Ten million self-help books exist, all promising to improve our lives. Many focus on a strict schedule and the addition of various tasks or practices: Meditating, exercising, time scheduling, eating well, always smiling, never complaining, being a perfect person…
Just turn into a robot and BOOM, life becomes easy.
Except it doesn’t work for most of us, including me. Changing multiple variables usually creates overload and a short circuit back to old habits.
A Different Approach
I prefer happiness through subtraction. Cut out the activities and habits that create misery, then add back things that make you grin each day when you open your eyes.
I was introduced to this concept by Nassim Taleb’s book Antifragile. He writes:
Happiness is best dealt with as a negative concept…the pursuit of happiness is not equivalent to the avoidance of unhappiness. Each of us certainly knows not only what makes us unhappy, but what to do about it.
Unfortunately, humans are terrible at guessing what will make us happy. We are great at figuring out what makes us miserable though! As Francis Jourdain said, “One can furnish a room very luxuriously by taking out furniture rather than putting it in.”
Subtract the Unhappy
Start with basic activities that make you unhappy. Perhaps it’s feeling guilty about a caffeine addiction, loathing daily mind-numbing conference calls, or the overwhelm of emails stacking up like Tetris blocks. What are the root causes of those things, and would eliminating them add considerably to your happiness?
Maybe we need caffeine because we’re exhausted each morning. But why are we tired? (New parents, you know why…sorry, but I can’t help you there!)
Was it from staying up late flipping through social media, or not sleeping well because computer screens churn out mind-stimulating blue waves? (Try Flux to address the latter; Apple’s new OS incorporates this idea.) Cutting social media or computer time after dinner might result in better sleep, decrease the need for caffeine, and create a cascading positive effect.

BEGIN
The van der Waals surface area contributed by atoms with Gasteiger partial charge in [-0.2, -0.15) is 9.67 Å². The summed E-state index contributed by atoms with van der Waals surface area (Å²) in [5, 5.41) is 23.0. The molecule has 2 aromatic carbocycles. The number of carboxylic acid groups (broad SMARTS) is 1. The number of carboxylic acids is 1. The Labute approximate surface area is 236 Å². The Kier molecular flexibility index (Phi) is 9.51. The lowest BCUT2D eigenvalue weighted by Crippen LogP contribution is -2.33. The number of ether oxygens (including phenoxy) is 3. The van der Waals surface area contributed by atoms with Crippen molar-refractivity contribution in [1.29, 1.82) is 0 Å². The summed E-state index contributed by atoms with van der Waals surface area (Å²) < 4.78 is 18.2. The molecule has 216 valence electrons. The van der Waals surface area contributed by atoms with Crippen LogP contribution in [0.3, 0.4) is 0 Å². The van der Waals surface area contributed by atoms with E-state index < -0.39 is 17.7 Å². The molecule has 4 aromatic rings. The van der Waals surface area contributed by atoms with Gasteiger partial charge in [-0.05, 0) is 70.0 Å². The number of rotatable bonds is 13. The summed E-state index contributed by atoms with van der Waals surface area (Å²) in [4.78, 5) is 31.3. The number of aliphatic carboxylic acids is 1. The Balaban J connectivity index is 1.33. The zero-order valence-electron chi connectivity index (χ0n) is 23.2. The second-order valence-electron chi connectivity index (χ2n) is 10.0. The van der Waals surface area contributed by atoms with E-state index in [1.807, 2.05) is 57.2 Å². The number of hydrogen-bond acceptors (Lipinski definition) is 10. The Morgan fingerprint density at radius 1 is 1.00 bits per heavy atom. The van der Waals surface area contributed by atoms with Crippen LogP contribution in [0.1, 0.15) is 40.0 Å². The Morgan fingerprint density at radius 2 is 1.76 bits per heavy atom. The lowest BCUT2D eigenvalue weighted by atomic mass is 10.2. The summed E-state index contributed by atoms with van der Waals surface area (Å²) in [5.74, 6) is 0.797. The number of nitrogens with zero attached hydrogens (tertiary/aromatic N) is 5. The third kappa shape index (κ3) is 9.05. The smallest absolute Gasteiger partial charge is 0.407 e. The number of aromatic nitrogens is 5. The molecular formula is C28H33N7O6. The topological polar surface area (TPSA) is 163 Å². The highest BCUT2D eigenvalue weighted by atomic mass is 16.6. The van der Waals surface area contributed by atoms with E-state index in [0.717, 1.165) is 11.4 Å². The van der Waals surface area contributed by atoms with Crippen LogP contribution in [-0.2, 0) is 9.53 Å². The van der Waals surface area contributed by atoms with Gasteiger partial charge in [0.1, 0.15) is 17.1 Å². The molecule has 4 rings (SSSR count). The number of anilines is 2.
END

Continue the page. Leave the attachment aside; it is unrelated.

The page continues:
Hitting inbox-zero feels great, but it’s a Pyrrhic victory since doing so in a hurry often creates more work. There’s no faster way to build giant email chains than a quick email. (Try Cal Newport’s technique to fix this.)
Still, developing an efficient system to deal with email doesn’t address the core question: why are we getting so many emails?
We can be efficient, but at some point there’s too much to handle, or the work itself is mind-numbing. I faced this in 2013 when I received 5,000 emails per month (and sent 2,500). I was efficient, but even using canned (saved) responses and other templates only worked to a degree.
Drilling deep, I saw the source of my unhappiness wasn’t email. Instead, I was completely burned out from working daily with clients who asked for (and deserved) immediate responses. My solution was to hire staff to take over those duties. This lowered my income, but allowed me a more flexible schedule to focus on other things.
I still work daily, but incoming email has dropped to a fraction of the volume. It also isn’t as time-sensitive, so I can deal with it when convenient.
My solution is only one approach. For my industry, I didn’t see another way since automation wasn’t an option. Your situation is probably different, but figuring out the root causes of what makes you unhappy is a powerful place to start.
Work unhappiness is only the beginning. We can apply happiness through subtraction to all aspect of our lives, including friendships, food, and physical workouts that we dread. I hate indoor cycling, but will mountain bike until my legs fall off.
As Leo Babauta of Zen Habits wrote recently, “we fear only one thing really: not having control, certainty, security, comfort.” Cutting away activities that make us unhappy leaves us with fewer stress points. We can’t erase the fear of losing control or security, but blowing away negative chaff in our life gives us more energy to powerfully deal with the headaches that do come up.
The next time you’re feeling overwhelmed or down, don’t add habits to your life. Take to heart the old Swedish proverb: “Fear less, hope more; eat less, chew more; whine less, breathe more; talk less, say more; love more, and all good things will be yours.” What else could we possibly need?